Sisters Who Serve the World: DeAnne Wingate

DeAnne Wingate (Upsilon Beta | Rollins College). After extensive travel abroad, DeAnne saw the need to help eradicate the exploitation of children. She established Ripled Purpose to help fight human trafficking and child labor through education.


Deanne Wingate joined Chi Omega at Rollins College, where she was given the opportunity during the month of January (J-term) to travel the world to study or volunteer. Her brother was a year behind her at Rollins and went to Guatemala on a service-learning project for his first J-term while she chose to study French in Canada. He was actually the one who later encouraged her to venture to Guatemala for the following J-term…and it changed her life.

During her time in Guatemala, she helped build a medical center for a small mountain village that had no electricity, running water or bathrooms. The people were impoverished yet they were so happy. This experience rocked her world because, at the time, she believed money was the foundation of happiness. Yet these villagers had more joy than the people she knew with the most money.

She also discovered the powerful gift of serving others while in Guatemala. It filled her heart and soul with so much love and she realized why we’re here on this planet – to do for others. Love in action and not just in words. Letting our light shine every day with eyes wide open, searching for those in need of our love.

DeAnne left a successful internet advertising career in New York City in 2010 to follow her heart!  Wingate’s journey took her to India to initially work with girls forced into the sex slave trade and children living in slums.  While there, she learned the power of education in eradicating the vulnerabilities fueling the exploitation of children.

She returned to Charlotte (her hometown) in 2012 and established a 501(c)(3) charitable organization, Rippled Purpose, to fight human trafficking and child labor through education.  Wingate’s school in India has 75 children enrolled. “It is a dream come true! My vision is to partner with other local change makers across the globe to offer education and provide love to every child,” says Wingate.

Wingate believes anything is possible when we are driven by love. Her mission is to empower women to change the world for our children. #everychildmatters

“My hope is to inspire others to help their neighbor – whether near or far. When we get outside of ourselves and serve others, we receive the greatest gift in return!”

Thank you, DeAnne, for being such an inspirational Sister and a Sister who serves the world! To contribute to Rippled Purpose, consider giving a gift here.


DeAnne Wingate graduated from Rollins College in 1996 with a major in Politics and minors in Economics and Spanish.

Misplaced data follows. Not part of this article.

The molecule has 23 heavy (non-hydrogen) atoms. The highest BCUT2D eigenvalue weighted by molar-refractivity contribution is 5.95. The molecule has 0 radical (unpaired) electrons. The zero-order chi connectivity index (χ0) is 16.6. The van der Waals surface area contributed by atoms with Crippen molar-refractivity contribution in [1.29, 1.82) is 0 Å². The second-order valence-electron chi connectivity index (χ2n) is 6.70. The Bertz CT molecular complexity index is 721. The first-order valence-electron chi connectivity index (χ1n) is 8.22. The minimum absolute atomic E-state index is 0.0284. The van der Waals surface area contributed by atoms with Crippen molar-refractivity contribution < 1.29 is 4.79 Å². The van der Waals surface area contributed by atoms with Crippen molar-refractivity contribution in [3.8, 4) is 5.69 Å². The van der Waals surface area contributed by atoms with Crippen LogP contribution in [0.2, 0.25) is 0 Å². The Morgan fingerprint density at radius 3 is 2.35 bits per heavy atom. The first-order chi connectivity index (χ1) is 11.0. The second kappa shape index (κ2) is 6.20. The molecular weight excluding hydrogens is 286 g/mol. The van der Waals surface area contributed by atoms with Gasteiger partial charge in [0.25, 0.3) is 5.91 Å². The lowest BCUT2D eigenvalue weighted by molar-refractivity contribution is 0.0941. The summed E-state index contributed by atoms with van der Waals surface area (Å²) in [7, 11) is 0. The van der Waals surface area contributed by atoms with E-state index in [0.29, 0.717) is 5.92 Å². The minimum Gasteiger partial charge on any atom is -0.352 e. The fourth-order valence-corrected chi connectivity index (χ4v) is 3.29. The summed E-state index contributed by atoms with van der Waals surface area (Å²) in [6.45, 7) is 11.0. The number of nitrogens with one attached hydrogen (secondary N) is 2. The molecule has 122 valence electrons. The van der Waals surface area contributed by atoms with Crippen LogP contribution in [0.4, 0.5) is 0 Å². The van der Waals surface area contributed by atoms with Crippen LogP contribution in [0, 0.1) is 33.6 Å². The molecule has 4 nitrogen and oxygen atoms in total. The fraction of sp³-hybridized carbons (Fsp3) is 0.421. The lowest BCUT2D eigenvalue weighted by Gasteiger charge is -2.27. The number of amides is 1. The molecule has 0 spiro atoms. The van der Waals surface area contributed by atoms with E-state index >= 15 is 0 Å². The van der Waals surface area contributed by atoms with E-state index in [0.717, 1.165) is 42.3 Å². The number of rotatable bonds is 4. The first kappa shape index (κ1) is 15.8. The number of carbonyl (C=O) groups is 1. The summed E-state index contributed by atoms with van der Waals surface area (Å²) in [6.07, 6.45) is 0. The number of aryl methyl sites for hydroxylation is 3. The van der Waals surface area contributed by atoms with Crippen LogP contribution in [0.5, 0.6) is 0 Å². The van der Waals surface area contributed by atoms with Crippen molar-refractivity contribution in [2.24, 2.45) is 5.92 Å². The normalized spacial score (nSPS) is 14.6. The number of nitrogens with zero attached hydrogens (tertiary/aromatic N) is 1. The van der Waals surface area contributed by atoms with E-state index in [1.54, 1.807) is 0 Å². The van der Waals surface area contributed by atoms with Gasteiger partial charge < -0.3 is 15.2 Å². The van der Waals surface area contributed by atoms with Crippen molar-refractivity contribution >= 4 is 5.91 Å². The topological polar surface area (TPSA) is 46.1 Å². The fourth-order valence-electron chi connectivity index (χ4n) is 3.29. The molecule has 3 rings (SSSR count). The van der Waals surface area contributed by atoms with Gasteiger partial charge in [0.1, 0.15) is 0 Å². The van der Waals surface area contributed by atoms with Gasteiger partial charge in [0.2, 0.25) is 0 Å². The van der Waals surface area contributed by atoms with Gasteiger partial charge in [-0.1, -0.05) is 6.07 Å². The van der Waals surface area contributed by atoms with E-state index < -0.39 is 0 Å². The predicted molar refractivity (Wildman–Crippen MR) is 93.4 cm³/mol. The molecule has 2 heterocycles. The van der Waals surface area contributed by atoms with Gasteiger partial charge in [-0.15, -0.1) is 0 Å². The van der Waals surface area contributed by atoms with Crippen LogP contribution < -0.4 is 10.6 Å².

She left a successful internet advertising career in New York City in 2010 to follow her heart.  Wingate’s journey took her to India to initially work with girls forced into the sex slave trade and children living in slums. 

She returned to Charlotte  and established a 501(c)3 charitable organization, Rippled Purpose, to fight human trafficking and child labor through education.  Wingate also founded Blessed Lotus, a women’s apparel company, on the principles of social entrepreneurship.  

Wingate believes anything is possible when we are driven by Love. Her mission is to empower women to change the world for our children.

Sisters Who Serve the World: Jennifer McQuade

Dr. Jennifer McQuade (Lambda Gamma | Virginia). Known as one of “Harvey’s Heroes,” Sister McQuade (far right) helped mobilize medical efforts in Houston after devastating Hurricane Harvey hit earlier this fall.


Dr. Jennifer McQuade is a physician-scientist at MD Anderson Cancer Center in Houston, TX. In the August 2017, she became involved in medical disaster relief when she helped set up medical shelters in Houston after Hurricane Harvey. From this, she formed the Medical Disaster Response Network which has sent countless medical supplies to Puerto Rico following Hurricane Maria.

Dr. McQuade jumped at the opportunity to help her community when Hurricane Harvey dumped 51 inches of rain on Houston. When she went to the George R. Brown Convention Center to bring her donations, she saw controlled chaos. “Helicopters landing on the overpass every 10 minutes to drop off evacuees from high-water rescues, people arriving soaking wet loaded into the back of garbage trucks. There was one first aid table with one other doctor and 2 nurses who also lived in the neighborhood doing basic first aid with donated Band-Aids and Tylenol,” she recounts.

Dr. McQuade’s next step was to post a call for help for medical volunteers on a Facebook group page called the Physician Moms Group. From that posting, she received a message from Dr. Ashley Saucier who had set up the Baton Rouge Emergence Aid Coalition after the floods in Baton Rouge a year prior during which she had run a medical shelter. Dr. Saucier encouraged Dr. McQuade to start a medical shelter and explained how to make it happen.

“I did not run the shelter. The City of Houston EMS MD team did and did an amazing job. But when I came back to the shelter on Day 2, there were 5,000 evacuees and still no medications other than over the counter medications and not enough medical personnel to care for this vast tide of humanity with pressing needs for insulin, cardiac medications, antibiotics, advanced wound care, etc.”

Dr. McQuade put another call out on social media and by that evening, had an entire pharmacy set up of medications donated from a small independent pharmacy who heard of the need as well as physicians that emptied their sample closets.

By Day 3, there were 10,500 evacuees and a full team of 30 medical professionals round the clock with an operational triage system, different levels of care, and even an “assisted living facility” with 75 residents.

On Day 4, when the Federal Disaster Medical Assistance Team arrived to take over operations, they said it was the most well-stocked and well-run medical shelter they had ever walked into.